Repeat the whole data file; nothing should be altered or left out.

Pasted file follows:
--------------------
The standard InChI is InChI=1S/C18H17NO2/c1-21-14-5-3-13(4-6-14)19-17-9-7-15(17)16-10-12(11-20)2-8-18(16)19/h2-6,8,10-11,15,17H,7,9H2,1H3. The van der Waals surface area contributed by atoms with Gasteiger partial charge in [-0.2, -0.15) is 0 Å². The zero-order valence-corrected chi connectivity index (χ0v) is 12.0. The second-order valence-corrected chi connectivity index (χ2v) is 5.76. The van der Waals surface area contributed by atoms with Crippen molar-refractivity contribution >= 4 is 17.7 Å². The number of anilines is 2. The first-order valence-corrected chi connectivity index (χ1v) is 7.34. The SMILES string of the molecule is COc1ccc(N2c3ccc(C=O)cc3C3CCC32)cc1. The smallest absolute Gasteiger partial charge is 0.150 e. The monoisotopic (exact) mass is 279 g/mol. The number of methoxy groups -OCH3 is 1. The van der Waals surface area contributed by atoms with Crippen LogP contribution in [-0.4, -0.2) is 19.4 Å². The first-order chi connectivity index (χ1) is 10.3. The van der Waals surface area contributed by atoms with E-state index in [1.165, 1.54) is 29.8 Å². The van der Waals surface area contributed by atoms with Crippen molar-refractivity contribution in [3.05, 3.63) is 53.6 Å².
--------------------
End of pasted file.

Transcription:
The standard InChI is InChI=1S/C18H17NO2/c1-21-14-5-3-13(4-6-14)19-17-9-7-15(17)16-10-12(11-20)2-8-18(16)19/h2-6,8,10-11,15,17H,7,9H2,1H3. The van der Waals surface area contributed by atoms with Gasteiger partial charge in [-0.2, -0.15) is 0 Å². The zero-order valence-corrected chi connectivity index (χ0v) is 12.0. The second-order valence-corrected chi connectivity index (χ2v) is 5.76. The van der Waals surface area contributed by atoms with Crippen molar-refractivity contribution >= 4 is 17.7 Å². The number of anilines is 2. The first-order valence-corrected chi connectivity index (χ1v) is 7.34. The SMILES string of the molecule is COc1ccc(N2c3ccc(C=O)cc3C3CCC32)cc1. The smallest absolute Gasteiger partial charge is 0.150 e. The monoisotopic (exact) mass is 279 g/mol. The number of methoxy groups -OCH3 is 1. The van der Waals surface area contributed by atoms with Crippen LogP contribution in [-0.4, -0.2) is 19.4 Å². The first-order chi connectivity index (χ1) is 10.3. The van der Waals surface area contributed by atoms with E-state index in [1.165, 1.54) is 29.8 Å². The van der Waals surface area contributed by atoms with Crippen molar-refractivity contribution in [3.05, 3.63) is 53.6 Å².